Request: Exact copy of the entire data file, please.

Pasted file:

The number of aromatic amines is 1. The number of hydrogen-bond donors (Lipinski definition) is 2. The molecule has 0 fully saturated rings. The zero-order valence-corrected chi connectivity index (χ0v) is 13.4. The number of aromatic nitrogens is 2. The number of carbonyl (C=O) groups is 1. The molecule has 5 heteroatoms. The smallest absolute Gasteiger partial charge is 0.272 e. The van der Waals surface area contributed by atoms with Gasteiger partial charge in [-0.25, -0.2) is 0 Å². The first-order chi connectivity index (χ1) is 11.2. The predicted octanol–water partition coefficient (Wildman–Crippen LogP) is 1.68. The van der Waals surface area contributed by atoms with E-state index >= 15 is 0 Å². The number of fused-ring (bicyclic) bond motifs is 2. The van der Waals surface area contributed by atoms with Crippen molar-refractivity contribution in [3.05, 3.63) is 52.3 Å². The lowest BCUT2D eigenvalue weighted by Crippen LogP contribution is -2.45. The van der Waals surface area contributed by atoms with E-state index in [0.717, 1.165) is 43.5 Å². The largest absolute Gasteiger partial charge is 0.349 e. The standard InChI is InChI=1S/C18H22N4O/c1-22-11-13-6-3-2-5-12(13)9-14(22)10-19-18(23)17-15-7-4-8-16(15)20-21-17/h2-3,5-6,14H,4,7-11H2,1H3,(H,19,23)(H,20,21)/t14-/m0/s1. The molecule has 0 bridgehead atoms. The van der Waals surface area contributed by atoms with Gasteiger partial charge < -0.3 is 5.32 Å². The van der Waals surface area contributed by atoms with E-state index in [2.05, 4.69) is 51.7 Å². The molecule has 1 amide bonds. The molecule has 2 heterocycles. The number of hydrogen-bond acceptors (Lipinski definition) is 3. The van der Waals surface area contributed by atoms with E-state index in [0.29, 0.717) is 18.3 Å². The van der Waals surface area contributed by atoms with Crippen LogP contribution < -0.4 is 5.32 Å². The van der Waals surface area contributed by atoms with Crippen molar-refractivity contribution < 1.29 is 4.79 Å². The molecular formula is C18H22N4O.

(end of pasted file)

The number of aromatic amines is 1. The number of hydrogen-bond donors (Lipinski definition) is 2. The molecule has 0 fully saturated rings. The zero-order valence-corrected chi connectivity index (χ0v) is 13.4. The number of aromatic nitrogens is 2. The number of carbonyl (C=O) groups is 1. The molecule has 5 heteroatoms. The smallest absolute Gasteiger partial charge is 0.272 e. The van der Waals surface area contributed by atoms with Gasteiger partial charge in [-0.25, -0.2) is 0 Å². The first-order chi connectivity index (χ1) is 11.2. The predicted octanol–water partition coefficient (Wildman–Crippen LogP) is 1.68. The van der Waals surface area contributed by atoms with E-state index >= 15 is 0 Å². The number of fused-ring (bicyclic) bond motifs is 2. The van der Waals surface area contributed by atoms with Crippen molar-refractivity contribution in [3.05, 3.63) is 52.3 Å². The lowest BCUT2D eigenvalue weighted by Crippen LogP contribution is -2.45. The van der Waals surface area contributed by atoms with E-state index in [0.717, 1.165) is 43.5 Å². The largest absolute Gasteiger partial charge is 0.349 e. The standard InChI is InChI=1S/C18H22N4O/c1-22-11-13-6-3-2-5-12(13)9-14(22)10-19-18(23)17-15-7-4-8-16(15)20-21-17/h2-3,5-6,14H,4,7-11H2,1H3,(H,19,23)(H,20,21)/t14-/m0/s1. The molecule has 0 bridgehead atoms. The van der Waals surface area contributed by atoms with Gasteiger partial charge < -0.3 is 5.32 Å². The van der Waals surface area contributed by atoms with E-state index in [2.05, 4.69) is 51.7 Å². The molecule has 1 amide bonds. The molecule has 2 heterocycles. The number of hydrogen-bond acceptors (Lipinski definition) is 3. The van der Waals surface area contributed by atoms with E-state index in [0.29, 0.717) is 18.3 Å². The van der Waals surface area contributed by atoms with Crippen LogP contribution < -0.4 is 5.32 Å². The van der Waals surface area contributed by atoms with Crippen molar-refractivity contribution < 1.29 is 4.79 Å². The molecular formula is C18H22N4O.